China’s gold imports from Hong Kong, a proxy for overseas buying, set a record in November for the fifth consecutive month as demand from the world’s largest gold consumer continued to defy expectations.
China’s gold imports have soared in recent months, as Chinese investors pour their savings into popular gold bars and consumers start to buy gold gifts for Chinese New Year.
China’s gold imports via Hong Kong in November were leapt 20 per cent from the previous month to 103 tonnes . Thursday’s data, released by Hong Kong, brought China’s total gold imports from the territory to 389 tonnes during the first 11 months of 2011. The Hong Kong data are considered a proxy for China’s overall gold imports, which Beijing does not disclose.
“The weaker prices have been seen as a clear buy signal by many, with jewellery consumption and investment demand returning strong gains in the final quarter,” Cameron Alexander, senior metals analyst at consultancy GFMS, said. “The lower prices coincide with the important stocking period in the lead-up to the Chinese New Year celebrations, with reports from the trade of robust sales at current price levels.”
The run-up to Chinese New Year, which this year falls in late January, is the busiest time for gold purchasing in China, and November’s imports fall at the beginning of the holiday gold rush. Dragon-embossed gold bars and dragon figurines are particularly popular in Chinese gold shops this year as consumers prepare to welcome the year of the dragon under the Chinese zodiac.
Analysts said that the gravity-defying growth in Chinese gold imports in recent months reflected strong demand from retail investors eager to take advantage of bullion prices that have fallen from their August peak.
However, some traders cautioned that they had seen a slowdown in buying in December due to global economic uncertainties at year-end while other analysts expressed surprise at the numbers. “Perhaps it is worth highlighting here the lack of full transparency in this market, which makes it difficult to get a clear picture of the distribution channels and ascertain who is behind the buying at this stage,” said Edel Tully, precious metals strategist at UBS, a leading bullion dealer.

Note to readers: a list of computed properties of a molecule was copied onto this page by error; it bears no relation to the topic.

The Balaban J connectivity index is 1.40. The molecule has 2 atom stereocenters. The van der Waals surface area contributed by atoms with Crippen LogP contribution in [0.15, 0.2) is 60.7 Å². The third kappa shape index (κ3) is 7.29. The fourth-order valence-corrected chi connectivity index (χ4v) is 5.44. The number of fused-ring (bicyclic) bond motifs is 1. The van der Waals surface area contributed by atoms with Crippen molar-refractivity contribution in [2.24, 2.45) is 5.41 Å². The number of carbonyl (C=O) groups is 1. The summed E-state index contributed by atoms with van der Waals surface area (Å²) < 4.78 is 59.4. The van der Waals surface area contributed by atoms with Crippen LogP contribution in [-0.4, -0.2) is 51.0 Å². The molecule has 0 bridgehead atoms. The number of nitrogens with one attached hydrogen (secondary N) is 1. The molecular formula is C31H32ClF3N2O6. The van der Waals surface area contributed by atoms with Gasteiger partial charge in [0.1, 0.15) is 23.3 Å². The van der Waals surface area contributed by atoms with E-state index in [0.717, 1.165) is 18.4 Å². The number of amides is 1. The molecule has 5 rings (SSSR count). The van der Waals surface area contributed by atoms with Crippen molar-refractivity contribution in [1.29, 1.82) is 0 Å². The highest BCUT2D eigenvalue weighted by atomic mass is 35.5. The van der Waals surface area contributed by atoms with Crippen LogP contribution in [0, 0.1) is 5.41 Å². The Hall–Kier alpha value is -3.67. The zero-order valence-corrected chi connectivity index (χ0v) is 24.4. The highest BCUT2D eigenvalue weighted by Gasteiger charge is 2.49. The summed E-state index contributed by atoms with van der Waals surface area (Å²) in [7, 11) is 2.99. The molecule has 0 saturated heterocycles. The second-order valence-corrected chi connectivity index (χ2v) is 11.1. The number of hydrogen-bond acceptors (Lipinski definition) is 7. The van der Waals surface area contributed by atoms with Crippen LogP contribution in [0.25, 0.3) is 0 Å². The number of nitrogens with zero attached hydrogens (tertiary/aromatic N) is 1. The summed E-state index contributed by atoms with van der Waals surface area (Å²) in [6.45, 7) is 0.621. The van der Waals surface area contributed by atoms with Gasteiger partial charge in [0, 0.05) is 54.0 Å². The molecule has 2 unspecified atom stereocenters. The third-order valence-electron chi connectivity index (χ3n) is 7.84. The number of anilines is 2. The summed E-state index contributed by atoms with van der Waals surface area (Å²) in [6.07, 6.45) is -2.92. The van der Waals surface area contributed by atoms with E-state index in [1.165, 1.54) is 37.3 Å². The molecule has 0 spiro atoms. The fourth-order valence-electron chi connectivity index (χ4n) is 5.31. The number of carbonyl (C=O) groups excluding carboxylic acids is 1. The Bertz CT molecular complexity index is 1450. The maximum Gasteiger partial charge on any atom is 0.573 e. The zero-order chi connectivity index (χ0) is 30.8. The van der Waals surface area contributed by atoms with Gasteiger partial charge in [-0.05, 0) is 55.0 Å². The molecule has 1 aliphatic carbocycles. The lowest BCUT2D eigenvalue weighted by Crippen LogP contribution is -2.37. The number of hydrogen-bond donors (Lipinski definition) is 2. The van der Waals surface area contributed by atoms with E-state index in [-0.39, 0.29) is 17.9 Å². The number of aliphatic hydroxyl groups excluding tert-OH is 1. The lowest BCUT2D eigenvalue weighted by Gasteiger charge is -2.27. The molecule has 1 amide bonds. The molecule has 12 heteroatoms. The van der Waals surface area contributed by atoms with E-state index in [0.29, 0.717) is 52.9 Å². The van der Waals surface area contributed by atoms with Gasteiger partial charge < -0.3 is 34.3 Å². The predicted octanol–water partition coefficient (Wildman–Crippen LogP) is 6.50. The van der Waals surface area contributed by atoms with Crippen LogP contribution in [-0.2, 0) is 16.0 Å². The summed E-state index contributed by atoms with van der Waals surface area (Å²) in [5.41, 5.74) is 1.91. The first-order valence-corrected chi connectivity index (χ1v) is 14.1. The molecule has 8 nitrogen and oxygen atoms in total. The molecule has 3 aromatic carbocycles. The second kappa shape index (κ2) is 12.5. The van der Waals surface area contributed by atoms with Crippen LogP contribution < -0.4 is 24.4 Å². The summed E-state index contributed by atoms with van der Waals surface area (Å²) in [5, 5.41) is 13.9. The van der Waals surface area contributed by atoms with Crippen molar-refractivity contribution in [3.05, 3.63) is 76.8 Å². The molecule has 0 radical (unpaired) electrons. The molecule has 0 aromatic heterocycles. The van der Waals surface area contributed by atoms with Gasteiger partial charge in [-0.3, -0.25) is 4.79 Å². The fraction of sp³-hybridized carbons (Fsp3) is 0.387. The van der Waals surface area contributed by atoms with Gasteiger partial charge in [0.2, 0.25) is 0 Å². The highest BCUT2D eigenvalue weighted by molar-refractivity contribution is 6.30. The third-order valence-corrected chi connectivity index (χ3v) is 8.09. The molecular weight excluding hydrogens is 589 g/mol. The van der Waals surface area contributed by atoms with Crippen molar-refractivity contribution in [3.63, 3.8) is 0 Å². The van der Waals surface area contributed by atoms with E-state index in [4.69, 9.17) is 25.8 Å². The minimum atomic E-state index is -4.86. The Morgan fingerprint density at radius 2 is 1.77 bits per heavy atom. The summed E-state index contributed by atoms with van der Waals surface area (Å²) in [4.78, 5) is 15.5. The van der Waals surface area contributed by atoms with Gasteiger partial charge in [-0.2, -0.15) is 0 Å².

Gold was trading at $1,636.29 a troy ounce on Wednesday up from recent lows of $1,521.94 at the end of December last year.
China’s gold demand has surged over the past year as domestic investors, facing limited investment options, have turned to gold as a hedge against inflation. But with inflationary pressures now easing, analysts and traders are watching closely for any cooling in investors’ appetite for bullion.
Although China is the world’s biggest gold producer, mining 291 tonnes in the first ten months last year, the country’s ageing gold mines have failed to keep pace with demand, forcing imports to rise.
Unlike the west, the majority of China’s gold demand is from individual consumers buying gold bars or jewellery, and China’s institutional investment in the metal is relatively low. One important exception is China’s central bank, which disclosed in 2009 that it held 34m ounces of gold.
A key adviser to China’s central bank recently called on China to increase its gold holdings and diversify its foreign exchange reserves, describing gold as “the only safe haven for risk-averse investors.”
Analysts have suggested that another factor in the rising imports could be gold smuggling from China into Vietnam, though they cautioned that the volumes involved were likely to be small. In Vietnam, which shares a long, porous land border with China, gold typically trades at a premium to international prices because of government controls on bullion sales.